By K.B. Sherman, Contributing Writer
Shrewsbury – A standing-room-only crowd attended the Shrewsbury Board of Selectmen's meeting March 18. The topic on the agenda was the Fiscal Year 2015 Operating and Capital Budget, but the crowd's interest was squarely on funding for the town's schools, which participants claimed is woefully inadequate.
Over a period of nearly three hours, 29 voters, plus School Superintendent Dr. Joseph Sawyer and School Board Committee Chair Sandra Fryc, rose to address the selectmen and the audience with claims that inadequate funding has damaged the town's schools and has resulted in a drop from Level 1 to Level 2 in achievement.
First to speak was Robert Holland, 8 Raymond Drive, who listed what he believes are some of the schools” shortcomings and which were repeated numerous times by other attendees. He claimed that Shrewsbury has been irresponsible in funding its schools, in part because the town has refused to raise its property tax rates. This was a common theme during the meeting as voters addressed selectmen and urged them to put before the voters a Proposition 2-? override.
Another common theme was that the town is being inured by the voters” unwillingness to fund the schools at the necessary level. Holland decried unfunded mandates from the state legislature and what he claimed were insufficient funds for not only the town's schools, but roads, pensions for town employees, and money for town seniors” programs.
The most common complaint was school class size, with proponents of a Proposition 2- ? override noting that the average class size has increased to 30 students.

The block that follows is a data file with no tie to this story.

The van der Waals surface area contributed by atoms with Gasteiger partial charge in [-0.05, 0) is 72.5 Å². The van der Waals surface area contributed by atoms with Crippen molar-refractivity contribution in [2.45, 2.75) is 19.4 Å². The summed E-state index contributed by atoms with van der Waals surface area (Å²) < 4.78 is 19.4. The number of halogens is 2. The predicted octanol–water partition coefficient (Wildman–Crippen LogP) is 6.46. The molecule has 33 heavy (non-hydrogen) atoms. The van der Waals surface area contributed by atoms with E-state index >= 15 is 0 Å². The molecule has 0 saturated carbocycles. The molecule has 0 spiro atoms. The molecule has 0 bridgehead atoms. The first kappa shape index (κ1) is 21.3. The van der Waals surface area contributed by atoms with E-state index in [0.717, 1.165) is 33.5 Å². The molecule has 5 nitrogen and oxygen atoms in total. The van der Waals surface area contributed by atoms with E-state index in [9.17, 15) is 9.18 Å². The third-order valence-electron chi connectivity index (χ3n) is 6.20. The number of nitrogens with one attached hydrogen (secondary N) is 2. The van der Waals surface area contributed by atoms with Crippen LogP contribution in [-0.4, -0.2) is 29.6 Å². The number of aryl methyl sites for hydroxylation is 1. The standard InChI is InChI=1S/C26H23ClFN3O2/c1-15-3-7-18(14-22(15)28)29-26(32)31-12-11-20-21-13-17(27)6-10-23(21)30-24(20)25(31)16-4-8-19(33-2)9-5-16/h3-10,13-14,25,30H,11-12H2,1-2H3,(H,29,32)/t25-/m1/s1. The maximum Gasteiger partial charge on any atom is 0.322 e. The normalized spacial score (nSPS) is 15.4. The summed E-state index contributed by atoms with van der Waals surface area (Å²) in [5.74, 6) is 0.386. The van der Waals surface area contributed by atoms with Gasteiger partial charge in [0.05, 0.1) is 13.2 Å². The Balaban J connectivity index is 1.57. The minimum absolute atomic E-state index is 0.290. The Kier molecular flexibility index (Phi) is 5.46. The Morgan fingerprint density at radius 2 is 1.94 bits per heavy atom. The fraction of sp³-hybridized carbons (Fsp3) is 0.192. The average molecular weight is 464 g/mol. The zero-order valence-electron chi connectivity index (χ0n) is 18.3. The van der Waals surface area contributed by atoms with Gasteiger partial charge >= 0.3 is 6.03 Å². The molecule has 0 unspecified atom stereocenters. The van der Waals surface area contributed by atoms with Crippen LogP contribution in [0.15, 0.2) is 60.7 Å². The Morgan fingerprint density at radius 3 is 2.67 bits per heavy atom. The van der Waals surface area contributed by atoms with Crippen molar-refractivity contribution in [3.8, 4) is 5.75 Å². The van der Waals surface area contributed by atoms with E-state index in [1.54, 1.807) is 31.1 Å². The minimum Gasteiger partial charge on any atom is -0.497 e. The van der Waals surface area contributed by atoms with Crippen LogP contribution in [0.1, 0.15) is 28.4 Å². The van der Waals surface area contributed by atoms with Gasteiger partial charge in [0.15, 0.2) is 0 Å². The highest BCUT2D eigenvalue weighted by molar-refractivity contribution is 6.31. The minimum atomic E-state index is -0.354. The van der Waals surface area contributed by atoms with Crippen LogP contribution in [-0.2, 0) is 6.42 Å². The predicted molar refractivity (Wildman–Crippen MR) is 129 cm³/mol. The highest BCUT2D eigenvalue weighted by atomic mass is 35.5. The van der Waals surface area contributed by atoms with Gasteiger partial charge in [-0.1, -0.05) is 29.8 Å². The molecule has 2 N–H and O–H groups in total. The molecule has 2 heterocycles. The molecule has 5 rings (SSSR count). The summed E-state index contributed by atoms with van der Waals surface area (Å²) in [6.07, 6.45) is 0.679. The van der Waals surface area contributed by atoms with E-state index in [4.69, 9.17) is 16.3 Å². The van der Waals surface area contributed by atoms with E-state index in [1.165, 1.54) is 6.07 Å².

Two attendees bucked the trend and claimed that more money for the schools was unnecessary and even wasteful. John Lukach, 4 Bunker Hill Drive, presented a list to rebut the claims of the others at the meeting. He testified that town teachers” salaries have increased 48 percent, or $8.9 million, since 2004, despite the recession the country has been experiencing. He also maintained that the staff to teacher ratio in the schools is 16.7 to 1, not 30 to 1, and questioned how many non-teacher staff members were really needed. He also claimed that Shrewsbury teachers were more highly paid than the state average. Echoing a note from other speakers, he decried the cost of special education mandates, stating that, while state special education costs have increased 20.6 percent from 2001 to 2011, Shrewsbury costs have risen from 13.7 percent to 24.6 percent during the same period.
After identifying himself as a professional mathematician and statistician, Dr. Charles Garabedian, 24 Westmont Road, presented a study alleging that more money for a school does not result in improvements in student achievement, either locally in Massachusetts or nationwide.? ??Sawyer and Fryc also spoke, reiterating the points made by most other attendees. Sawyer said he is proud that his schools were spending more than the average on special education.
After all had been heard, the Board of Selectmen made their comments. Town Manager Daniel J. Morgado countered an earlier claim that the town is “broke” and instead claimed that the town is simply being frugal and well-run. Selectmen Chair Henry J. Fitzgerald asserted that the town must react now to solve the school problem, while Selectman Moira Miller added that school funding has been a topic for them since 2004, and that the issue needs to be put before the voters this year. Selectman James F. Kane added that the time has come for the town to “go smart” in dealing with the problem. All agreed that a Proposition 2-? override needs to be put before the voters this year, although there was no formal vote on the matter.